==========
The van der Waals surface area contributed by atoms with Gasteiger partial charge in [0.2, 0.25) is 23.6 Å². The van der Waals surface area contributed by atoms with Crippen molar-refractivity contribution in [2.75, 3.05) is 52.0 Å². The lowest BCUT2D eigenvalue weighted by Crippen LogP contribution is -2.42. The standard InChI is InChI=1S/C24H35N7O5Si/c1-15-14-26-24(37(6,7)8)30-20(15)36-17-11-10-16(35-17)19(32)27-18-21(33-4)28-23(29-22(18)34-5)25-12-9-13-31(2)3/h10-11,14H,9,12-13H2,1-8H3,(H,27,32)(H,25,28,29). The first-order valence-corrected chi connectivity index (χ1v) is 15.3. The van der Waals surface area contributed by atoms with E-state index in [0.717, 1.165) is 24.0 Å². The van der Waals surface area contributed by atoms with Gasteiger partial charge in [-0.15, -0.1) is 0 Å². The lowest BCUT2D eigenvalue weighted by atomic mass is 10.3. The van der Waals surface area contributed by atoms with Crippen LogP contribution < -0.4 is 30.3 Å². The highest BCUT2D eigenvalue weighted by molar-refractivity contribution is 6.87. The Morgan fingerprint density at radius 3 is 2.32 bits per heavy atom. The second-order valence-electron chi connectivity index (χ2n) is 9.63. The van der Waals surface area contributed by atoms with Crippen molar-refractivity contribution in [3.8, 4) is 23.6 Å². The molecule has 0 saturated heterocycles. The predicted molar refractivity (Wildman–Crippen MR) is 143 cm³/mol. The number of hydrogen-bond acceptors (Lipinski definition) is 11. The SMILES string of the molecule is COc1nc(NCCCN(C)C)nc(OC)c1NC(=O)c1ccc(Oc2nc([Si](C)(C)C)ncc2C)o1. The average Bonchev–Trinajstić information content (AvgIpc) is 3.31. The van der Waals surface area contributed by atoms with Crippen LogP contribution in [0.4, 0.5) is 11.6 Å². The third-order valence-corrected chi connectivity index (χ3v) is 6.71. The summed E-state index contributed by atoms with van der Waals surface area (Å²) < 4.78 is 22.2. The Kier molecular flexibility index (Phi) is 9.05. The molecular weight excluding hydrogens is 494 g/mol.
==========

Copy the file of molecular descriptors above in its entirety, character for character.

The van der Waals surface area contributed by atoms with Gasteiger partial charge in [0.2, 0.25) is 23.6 Å². The van der Waals surface area contributed by atoms with Crippen molar-refractivity contribution in [2.75, 3.05) is 52.0 Å². The lowest BCUT2D eigenvalue weighted by Crippen LogP contribution is -2.42. The standard InChI is InChI=1S/C24H35N7O5Si/c1-15-14-26-24(37(6,7)8)30-20(15)36-17-11-10-16(35-17)19(32)27-18-21(33-4)28-23(29-22(18)34-5)25-12-9-13-31(2)3/h10-11,14H,9,12-13H2,1-8H3,(H,27,32)(H,25,28,29). The first-order valence-corrected chi connectivity index (χ1v) is 15.3. The van der Waals surface area contributed by atoms with E-state index in [0.717, 1.165) is 24.0 Å². The van der Waals surface area contributed by atoms with Gasteiger partial charge in [-0.15, -0.1) is 0 Å². The lowest BCUT2D eigenvalue weighted by atomic mass is 10.3. The van der Waals surface area contributed by atoms with Crippen LogP contribution < -0.4 is 30.3 Å². The highest BCUT2D eigenvalue weighted by molar-refractivity contribution is 6.87. The Morgan fingerprint density at radius 3 is 2.32 bits per heavy atom. The second-order valence-electron chi connectivity index (χ2n) is 9.63. The van der Waals surface area contributed by atoms with Crippen molar-refractivity contribution in [3.8, 4) is 23.6 Å². The molecule has 0 saturated heterocycles. The predicted molar refractivity (Wildman–Crippen MR) is 143 cm³/mol. The number of hydrogen-bond acceptors (Lipinski definition) is 11. The SMILES string of the molecule is COc1nc(NCCCN(C)C)nc(OC)c1NC(=O)c1ccc(Oc2nc([Si](C)(C)C)ncc2C)o1. The average Bonchev–Trinajstić information content (AvgIpc) is 3.31. The van der Waals surface area contributed by atoms with Crippen LogP contribution in [0.4, 0.5) is 11.6 Å². The third-order valence-corrected chi connectivity index (χ3v) is 6.71. The summed E-state index contributed by atoms with van der Waals surface area (Å²) < 4.78 is 22.2. The Kier molecular flexibility index (Phi) is 9.05. The molecular weight excluding hydrogens is 494 g/mol.